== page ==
The other thing that can really help is to apply those skills in real deal situations and get feedback in real-time. So in a deal of pursuit or in an account management situation or in a prospecting or negotiation situation, having someone who you can go to who can give you real-time coaching guidance just makes all the difference because then you feel like you are operating with these new skills and knowledge with a safety net under you. You are not going to fail. If you fall, you are going to fall into that safety net and bounce back and be fine.
DP: Do you have any other advice for a learning leader, sales leader, or a line of business leader that really wants to ensure that whatever investment they make in training sticks?
GK: Make sure you have a systematic process for making sure that training sticks. So if you are going to invest 20 per cent of your overall project budget or more than 20 per cent of your overall project budget in sustainment, first of all, have that number in mind. What is that number? And preserve that number in your project budget. But then really look systematically at a way to identify what interventions at each of the five stages are appropriate in our culture.
How do I really help people to focus by setting expectations? How am I going to kick that forgetting curve so people are retaining knowledge? Make sure that skill application – people are bought into applying the skills back on the job. Ensure that managers are supportive of people applying the skills back on the job because there is nothing that kills sustainment faster than a manager saying to a salesperson I know you learned that in training, but that is not how we do things.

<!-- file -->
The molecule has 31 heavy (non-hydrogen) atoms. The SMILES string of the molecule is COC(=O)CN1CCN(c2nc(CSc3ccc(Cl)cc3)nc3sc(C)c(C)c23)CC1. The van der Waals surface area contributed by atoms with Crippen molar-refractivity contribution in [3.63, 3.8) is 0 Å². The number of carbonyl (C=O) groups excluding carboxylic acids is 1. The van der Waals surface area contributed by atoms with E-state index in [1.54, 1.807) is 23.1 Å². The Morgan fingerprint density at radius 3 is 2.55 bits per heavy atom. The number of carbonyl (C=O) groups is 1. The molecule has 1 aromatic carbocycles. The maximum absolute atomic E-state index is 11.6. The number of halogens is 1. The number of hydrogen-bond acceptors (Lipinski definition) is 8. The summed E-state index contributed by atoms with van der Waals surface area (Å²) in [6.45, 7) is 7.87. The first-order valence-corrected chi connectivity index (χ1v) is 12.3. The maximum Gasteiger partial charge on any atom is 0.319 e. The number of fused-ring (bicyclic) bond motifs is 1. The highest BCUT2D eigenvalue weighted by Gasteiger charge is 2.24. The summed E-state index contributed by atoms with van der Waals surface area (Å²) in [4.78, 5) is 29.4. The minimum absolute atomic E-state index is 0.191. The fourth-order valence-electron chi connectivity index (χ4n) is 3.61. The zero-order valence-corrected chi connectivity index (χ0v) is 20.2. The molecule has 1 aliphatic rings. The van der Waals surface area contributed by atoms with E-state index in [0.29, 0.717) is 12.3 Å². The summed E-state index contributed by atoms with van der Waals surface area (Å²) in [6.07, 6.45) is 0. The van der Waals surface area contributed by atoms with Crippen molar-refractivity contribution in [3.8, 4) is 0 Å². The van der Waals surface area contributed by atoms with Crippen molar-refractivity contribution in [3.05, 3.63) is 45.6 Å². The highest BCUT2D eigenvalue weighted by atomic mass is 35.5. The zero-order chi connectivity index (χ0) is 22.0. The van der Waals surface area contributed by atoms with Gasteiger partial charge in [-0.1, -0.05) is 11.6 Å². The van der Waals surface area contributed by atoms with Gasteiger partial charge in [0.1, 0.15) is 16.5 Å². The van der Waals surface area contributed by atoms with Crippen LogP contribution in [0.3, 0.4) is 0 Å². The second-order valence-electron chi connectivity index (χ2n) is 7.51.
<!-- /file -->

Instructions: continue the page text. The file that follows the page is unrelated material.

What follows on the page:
“That is not how we do things" has killed more good sales training than any other sentence. So making sure that your managers are skilled at training or coaching what is being trained in the sales training is really important. Then making sure that they see, in step four, aligned systems, they see a difference. So if you have a sales process, if you have done sales process work, you make sure that the sales process is reflected in the CRM. Make sure that coaching conversations around opportunities reflect that sales process. But make sure that the systems are up-to-date and people are returning going oh, this is different. This is not going to be just the sales training fad this year.
And last, really, really make sure to publicize success. People need to hear about early success. They need to hear about the wins. If people do not hear about the wins, they are going to assume that they are the only ones struggling, right. For a few months, this will have to be about people changing their behavior because you are not going to see the results immediately. And so wins early on are about people who change their behavior, who try to do things, maybe someone who failed and got back up on the horse and was persistent and tried again and succeeded.
So early wins are really important because human beings are impatient to see success. Those early wins help to cement for people, even if you do not experience them yourself, hearing about early wins helps people say they can do this. Other people can do this. I can do this too. And it makes you much more likely to persist and not fall back into your old behavior.